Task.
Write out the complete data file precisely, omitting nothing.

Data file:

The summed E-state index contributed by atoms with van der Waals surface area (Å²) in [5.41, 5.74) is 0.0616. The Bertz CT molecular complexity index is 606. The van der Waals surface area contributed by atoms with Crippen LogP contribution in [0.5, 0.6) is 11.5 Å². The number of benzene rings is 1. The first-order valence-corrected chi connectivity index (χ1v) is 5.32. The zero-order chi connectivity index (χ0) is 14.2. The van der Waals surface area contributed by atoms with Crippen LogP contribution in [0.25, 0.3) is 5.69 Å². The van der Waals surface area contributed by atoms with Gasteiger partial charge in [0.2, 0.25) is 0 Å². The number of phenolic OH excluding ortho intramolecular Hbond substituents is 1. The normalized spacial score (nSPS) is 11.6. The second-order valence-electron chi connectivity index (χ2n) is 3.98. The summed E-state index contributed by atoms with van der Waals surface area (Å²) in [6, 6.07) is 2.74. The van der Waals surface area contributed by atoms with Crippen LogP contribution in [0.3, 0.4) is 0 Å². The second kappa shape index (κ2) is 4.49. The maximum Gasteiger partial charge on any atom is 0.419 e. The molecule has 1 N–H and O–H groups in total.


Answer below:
The summed E-state index contributed by atoms with van der Waals surface area (Å²) in [5.41, 5.74) is 0.0616. The Bertz CT molecular complexity index is 606. The van der Waals surface area contributed by atoms with Crippen LogP contribution in [0.5, 0.6) is 11.5 Å². The number of benzene rings is 1. The first-order valence-corrected chi connectivity index (χ1v) is 5.32. The zero-order chi connectivity index (χ0) is 14.2. The van der Waals surface area contributed by atoms with Crippen LogP contribution in [0.25, 0.3) is 5.69 Å². The van der Waals surface area contributed by atoms with Gasteiger partial charge in [0.2, 0.25) is 0 Å². The number of phenolic OH excluding ortho intramolecular Hbond substituents is 1. The normalized spacial score (nSPS) is 11.6. The second-order valence-electron chi connectivity index (χ2n) is 3.98. The summed E-state index contributed by atoms with van der Waals surface area (Å²) in [6, 6.07) is 2.74. The van der Waals surface area contributed by atoms with Crippen LogP contribution in [0.3, 0.4) is 0 Å². The second kappa shape index (κ2) is 4.49. The maximum Gasteiger partial charge on any atom is 0.419 e. The molecule has 1 N–H and O–H groups in total.